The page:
Thursday, 7 July, 2022
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India dropped the ball in Kashmir, but it can’t afford to along the LAC

For those who have been following the Kashmir and India-China developments closely, both outcomes are no surprise.

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last month has seen multiple developments in the Indian security and defence sphere that gives us an inkling into what the future may hold.

The first set of developments took place in Kashmir. The terrorism-hit region saw a sudden spurt this month in targeted killings of civilians, taking the local administration by surprise after months of what was projected as ‘restoration of normality’. This, coupled with infiltration attempts, many successful too, death of soldiers along the Line of Control (LoC) despite a fragile ceasefire holding ground, has turned out to be a deadly mocktail that may see the situation worsening if preventive steps are not taken.

The other development was along the Line of Actual Control (LAC) where the latest round of talks between India and China have failed.

For those who have been following the Kashmir and India-China developments closely, both outcomes are not a surprise.


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Terror spike in Kashmir was expected

The rise in terror activities in Kashmir was expected, especially with the Afghanistan situation and the over-zealous push by the Indian administration to project everything there as normal. The fact that things remained more or less calm since the 5 August 2019 move, despite a greater sense of alienation, was an indication that something was cooking. Not to forget Pakistan’s attempt to smuggle in more arms and ammunition into Kashmir through drones and other means.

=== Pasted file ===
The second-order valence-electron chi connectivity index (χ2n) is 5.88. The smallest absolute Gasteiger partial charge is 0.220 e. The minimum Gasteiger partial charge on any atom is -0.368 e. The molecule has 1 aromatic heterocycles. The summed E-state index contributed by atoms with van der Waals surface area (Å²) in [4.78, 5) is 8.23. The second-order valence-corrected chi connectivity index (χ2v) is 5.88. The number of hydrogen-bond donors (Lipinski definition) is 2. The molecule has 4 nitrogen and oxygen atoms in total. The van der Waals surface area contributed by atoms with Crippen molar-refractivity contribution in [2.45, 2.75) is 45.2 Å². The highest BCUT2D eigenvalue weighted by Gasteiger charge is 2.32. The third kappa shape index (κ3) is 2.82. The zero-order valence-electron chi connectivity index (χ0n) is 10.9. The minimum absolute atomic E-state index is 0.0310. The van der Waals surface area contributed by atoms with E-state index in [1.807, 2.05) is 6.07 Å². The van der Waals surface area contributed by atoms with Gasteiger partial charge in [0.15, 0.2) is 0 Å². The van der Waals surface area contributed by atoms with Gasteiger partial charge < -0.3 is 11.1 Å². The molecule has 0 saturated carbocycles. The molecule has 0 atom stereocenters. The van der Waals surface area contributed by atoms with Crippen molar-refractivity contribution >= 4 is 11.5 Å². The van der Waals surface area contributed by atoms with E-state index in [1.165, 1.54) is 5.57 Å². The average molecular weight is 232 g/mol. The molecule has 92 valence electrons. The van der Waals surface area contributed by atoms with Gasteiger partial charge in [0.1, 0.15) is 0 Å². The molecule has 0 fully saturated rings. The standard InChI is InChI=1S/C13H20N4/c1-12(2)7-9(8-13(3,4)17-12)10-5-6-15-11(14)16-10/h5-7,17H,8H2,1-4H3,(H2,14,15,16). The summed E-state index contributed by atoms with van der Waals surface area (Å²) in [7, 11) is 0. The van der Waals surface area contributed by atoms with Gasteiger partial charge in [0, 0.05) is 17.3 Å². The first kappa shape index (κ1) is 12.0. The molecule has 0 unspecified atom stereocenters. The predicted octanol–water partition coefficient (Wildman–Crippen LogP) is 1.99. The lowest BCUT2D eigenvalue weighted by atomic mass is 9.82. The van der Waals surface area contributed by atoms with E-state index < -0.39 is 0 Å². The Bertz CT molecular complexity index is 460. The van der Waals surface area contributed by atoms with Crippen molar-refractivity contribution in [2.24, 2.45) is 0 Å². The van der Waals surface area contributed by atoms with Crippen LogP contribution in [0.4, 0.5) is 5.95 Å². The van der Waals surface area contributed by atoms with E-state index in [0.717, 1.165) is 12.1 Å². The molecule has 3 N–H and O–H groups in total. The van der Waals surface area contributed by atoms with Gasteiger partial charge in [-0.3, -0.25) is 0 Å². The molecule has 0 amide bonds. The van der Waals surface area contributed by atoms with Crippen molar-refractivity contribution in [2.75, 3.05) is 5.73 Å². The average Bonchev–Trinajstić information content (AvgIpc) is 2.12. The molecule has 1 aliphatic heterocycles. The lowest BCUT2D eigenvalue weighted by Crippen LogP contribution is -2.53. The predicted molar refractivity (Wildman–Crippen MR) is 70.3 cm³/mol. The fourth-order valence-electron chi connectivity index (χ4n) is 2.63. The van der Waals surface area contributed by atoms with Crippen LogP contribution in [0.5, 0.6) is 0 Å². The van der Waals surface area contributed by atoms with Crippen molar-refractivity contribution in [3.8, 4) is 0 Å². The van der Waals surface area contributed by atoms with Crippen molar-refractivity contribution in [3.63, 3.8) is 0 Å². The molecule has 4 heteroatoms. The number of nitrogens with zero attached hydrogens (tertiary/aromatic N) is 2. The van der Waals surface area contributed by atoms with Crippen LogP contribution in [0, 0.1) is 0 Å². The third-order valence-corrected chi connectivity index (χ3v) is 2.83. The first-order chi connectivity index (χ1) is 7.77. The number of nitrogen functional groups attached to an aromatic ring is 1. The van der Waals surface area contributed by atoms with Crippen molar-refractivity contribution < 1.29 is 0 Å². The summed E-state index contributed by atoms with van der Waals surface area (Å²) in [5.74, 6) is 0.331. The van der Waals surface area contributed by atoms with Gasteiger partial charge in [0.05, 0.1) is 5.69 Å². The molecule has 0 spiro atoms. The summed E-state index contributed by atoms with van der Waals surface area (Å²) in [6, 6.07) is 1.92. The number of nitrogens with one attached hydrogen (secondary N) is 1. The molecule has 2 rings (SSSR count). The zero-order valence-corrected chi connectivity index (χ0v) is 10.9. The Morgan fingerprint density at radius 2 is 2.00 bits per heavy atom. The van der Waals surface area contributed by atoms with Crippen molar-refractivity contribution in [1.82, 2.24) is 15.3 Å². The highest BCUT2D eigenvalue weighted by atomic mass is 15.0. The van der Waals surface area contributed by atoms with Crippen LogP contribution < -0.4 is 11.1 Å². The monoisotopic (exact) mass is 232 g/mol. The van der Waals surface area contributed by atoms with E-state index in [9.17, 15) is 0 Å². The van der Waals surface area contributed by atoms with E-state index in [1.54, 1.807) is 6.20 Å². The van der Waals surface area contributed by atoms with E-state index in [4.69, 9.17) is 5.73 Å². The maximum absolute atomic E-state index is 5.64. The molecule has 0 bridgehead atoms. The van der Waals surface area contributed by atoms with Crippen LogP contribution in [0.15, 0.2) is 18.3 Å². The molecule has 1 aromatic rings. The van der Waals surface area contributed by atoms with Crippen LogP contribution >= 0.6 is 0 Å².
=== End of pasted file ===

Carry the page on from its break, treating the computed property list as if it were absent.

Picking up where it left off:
Despite what the Narendra Modi government and security forces might say, the fact is that there has not been any significant drop in the terror recruitment in Kashmir and this itself is an indication that things are not as calm as the government thought.

The sense I got from the ground and after meeting multiple key people involved in the security establishment is that we dropped the ball in Kashmir. The administration seemed to have believed too much in its own projection of ‘all is good’ that a sense of normality had crept into it despite the fact that Kashmir has multiple dynamics at play all the time.

This was also reflected in the kind of transfers and posting that had taken place in the security set-up, as if it was being done in states like Uttar Pradesh or Delhi. Transfers and postings in Kashmir have to be carried out only after assessing multiple factors including experience, local background and ability to work taking everyone in the security system along. Mere seniority or any other factor cannot come into play in a conflict zone like Jammu and Kashmir.

The fact that the elite anti-terrorism unit Special Operations Group (SOG), whose headquarters is dubbed ‘Cargo’, finally got a full-time Superintendent of Police to head it after a gap of nearly five months, and that too after the killings, is a sad example of the priorities.

I had argued last year that while things are calmer in Kashmir, the government should listen to its development pangs. What is needed is for the Kashmiris to see development taking place on the ground, something that was not really visible during my recent trip. The administration is doing a lot of reforms, but the need of the hour is ‘visible development’ on the ground. There needs to be a concerted effort to reach out to the Kashmiris because, without it, all steps taken to hoist the national flag in every corner of Kashmir will be futile.